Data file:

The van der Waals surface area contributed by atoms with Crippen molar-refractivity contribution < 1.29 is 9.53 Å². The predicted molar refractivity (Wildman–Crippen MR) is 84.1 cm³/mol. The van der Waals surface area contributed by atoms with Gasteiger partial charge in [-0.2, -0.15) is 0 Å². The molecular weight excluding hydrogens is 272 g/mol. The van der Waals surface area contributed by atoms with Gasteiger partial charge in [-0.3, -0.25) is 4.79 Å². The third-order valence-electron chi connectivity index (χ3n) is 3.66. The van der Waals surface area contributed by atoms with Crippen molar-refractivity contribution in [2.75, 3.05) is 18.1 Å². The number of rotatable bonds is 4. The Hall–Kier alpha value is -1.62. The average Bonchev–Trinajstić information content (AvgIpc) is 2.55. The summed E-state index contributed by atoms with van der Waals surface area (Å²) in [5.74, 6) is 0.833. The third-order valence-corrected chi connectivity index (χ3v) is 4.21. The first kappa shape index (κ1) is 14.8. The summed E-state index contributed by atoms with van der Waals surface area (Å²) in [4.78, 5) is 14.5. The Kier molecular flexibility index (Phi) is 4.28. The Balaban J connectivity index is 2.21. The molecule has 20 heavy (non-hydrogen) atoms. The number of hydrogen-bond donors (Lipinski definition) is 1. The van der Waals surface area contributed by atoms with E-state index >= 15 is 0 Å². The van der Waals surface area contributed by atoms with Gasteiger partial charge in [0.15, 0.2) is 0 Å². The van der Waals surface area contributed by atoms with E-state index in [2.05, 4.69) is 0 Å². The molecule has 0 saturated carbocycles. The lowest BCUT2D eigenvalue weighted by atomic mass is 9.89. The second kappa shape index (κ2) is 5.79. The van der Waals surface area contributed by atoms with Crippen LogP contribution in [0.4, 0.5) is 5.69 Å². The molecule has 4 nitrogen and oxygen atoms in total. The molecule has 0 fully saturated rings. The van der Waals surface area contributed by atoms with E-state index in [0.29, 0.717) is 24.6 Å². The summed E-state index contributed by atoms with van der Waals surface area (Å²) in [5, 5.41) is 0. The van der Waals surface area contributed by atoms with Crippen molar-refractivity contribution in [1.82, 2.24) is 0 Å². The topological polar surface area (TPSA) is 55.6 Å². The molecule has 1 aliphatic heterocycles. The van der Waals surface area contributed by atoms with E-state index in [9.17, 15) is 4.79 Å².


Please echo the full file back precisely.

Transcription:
The van der Waals surface area contributed by atoms with Crippen molar-refractivity contribution < 1.29 is 9.53 Å². The predicted molar refractivity (Wildman–Crippen MR) is 84.1 cm³/mol. The van der Waals surface area contributed by atoms with Gasteiger partial charge in [-0.2, -0.15) is 0 Å². The molecular weight excluding hydrogens is 272 g/mol. The van der Waals surface area contributed by atoms with Gasteiger partial charge in [-0.3, -0.25) is 4.79 Å². The third-order valence-electron chi connectivity index (χ3n) is 3.66. The van der Waals surface area contributed by atoms with Crippen molar-refractivity contribution in [2.75, 3.05) is 18.1 Å². The number of rotatable bonds is 4. The Hall–Kier alpha value is -1.62. The average Bonchev–Trinajstić information content (AvgIpc) is 2.55. The summed E-state index contributed by atoms with van der Waals surface area (Å²) in [5.74, 6) is 0.833. The third-order valence-corrected chi connectivity index (χ3v) is 4.21. The first kappa shape index (κ1) is 14.8. The summed E-state index contributed by atoms with van der Waals surface area (Å²) in [4.78, 5) is 14.5. The Kier molecular flexibility index (Phi) is 4.28. The Balaban J connectivity index is 2.21. The molecule has 20 heavy (non-hydrogen) atoms. The number of hydrogen-bond donors (Lipinski definition) is 1. The van der Waals surface area contributed by atoms with E-state index >= 15 is 0 Å². The van der Waals surface area contributed by atoms with Gasteiger partial charge in [0.15, 0.2) is 0 Å². The van der Waals surface area contributed by atoms with E-state index in [2.05, 4.69) is 0 Å². The molecule has 0 saturated carbocycles. The lowest BCUT2D eigenvalue weighted by atomic mass is 9.89. The second kappa shape index (κ2) is 5.79. The van der Waals surface area contributed by atoms with Crippen LogP contribution in [0.4, 0.5) is 5.69 Å². The molecule has 4 nitrogen and oxygen atoms in total. The molecule has 0 fully saturated rings. The van der Waals surface area contributed by atoms with E-state index in [0.29, 0.717) is 24.6 Å². The summed E-state index contributed by atoms with van der Waals surface area (Å²) in [5, 5.41) is 0. The van der Waals surface area contributed by atoms with Crippen molar-refractivity contribution in [1.82, 2.24) is 0 Å². The topological polar surface area (TPSA) is 55.6 Å². The molecule has 1 aliphatic heterocycles. The van der Waals surface area contributed by atoms with E-state index in [9.17, 15) is 4.79 Å².